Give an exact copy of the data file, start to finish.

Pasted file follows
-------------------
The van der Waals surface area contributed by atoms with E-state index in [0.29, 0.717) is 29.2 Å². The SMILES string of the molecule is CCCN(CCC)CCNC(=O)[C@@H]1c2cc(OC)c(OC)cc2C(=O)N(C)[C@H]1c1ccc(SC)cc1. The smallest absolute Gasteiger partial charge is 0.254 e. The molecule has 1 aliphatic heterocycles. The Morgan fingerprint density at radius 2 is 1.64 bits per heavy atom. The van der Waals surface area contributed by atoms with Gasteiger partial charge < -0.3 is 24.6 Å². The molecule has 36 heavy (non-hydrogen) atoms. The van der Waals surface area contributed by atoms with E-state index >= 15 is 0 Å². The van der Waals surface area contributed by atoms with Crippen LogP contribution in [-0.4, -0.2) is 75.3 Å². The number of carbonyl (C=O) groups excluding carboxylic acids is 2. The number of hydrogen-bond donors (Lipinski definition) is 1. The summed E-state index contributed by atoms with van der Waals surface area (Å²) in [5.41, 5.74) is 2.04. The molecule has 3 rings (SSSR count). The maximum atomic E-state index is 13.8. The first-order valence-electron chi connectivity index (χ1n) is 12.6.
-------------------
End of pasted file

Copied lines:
The van der Waals surface area contributed by atoms with E-state index in [0.29, 0.717) is 29.2 Å². The SMILES string of the molecule is CCCN(CCC)CCNC(=O)[C@@H]1c2cc(OC)c(OC)cc2C(=O)N(C)[C@H]1c1ccc(SC)cc1. The smallest absolute Gasteiger partial charge is 0.254 e. The molecule has 1 aliphatic heterocycles. The Morgan fingerprint density at radius 2 is 1.64 bits per heavy atom. The van der Waals surface area contributed by atoms with Gasteiger partial charge < -0.3 is 24.6 Å². The molecule has 36 heavy (non-hydrogen) atoms. The van der Waals surface area contributed by atoms with E-state index >= 15 is 0 Å². The van der Waals surface area contributed by atoms with Crippen LogP contribution in [-0.4, -0.2) is 75.3 Å². The number of carbonyl (C=O) groups excluding carboxylic acids is 2. The number of hydrogen-bond donors (Lipinski definition) is 1. The summed E-state index contributed by atoms with van der Waals surface area (Å²) in [5.41, 5.74) is 2.04. The molecule has 3 rings (SSSR count). The maximum atomic E-state index is 13.8. The first-order valence-electron chi connectivity index (χ1n) is 12.6.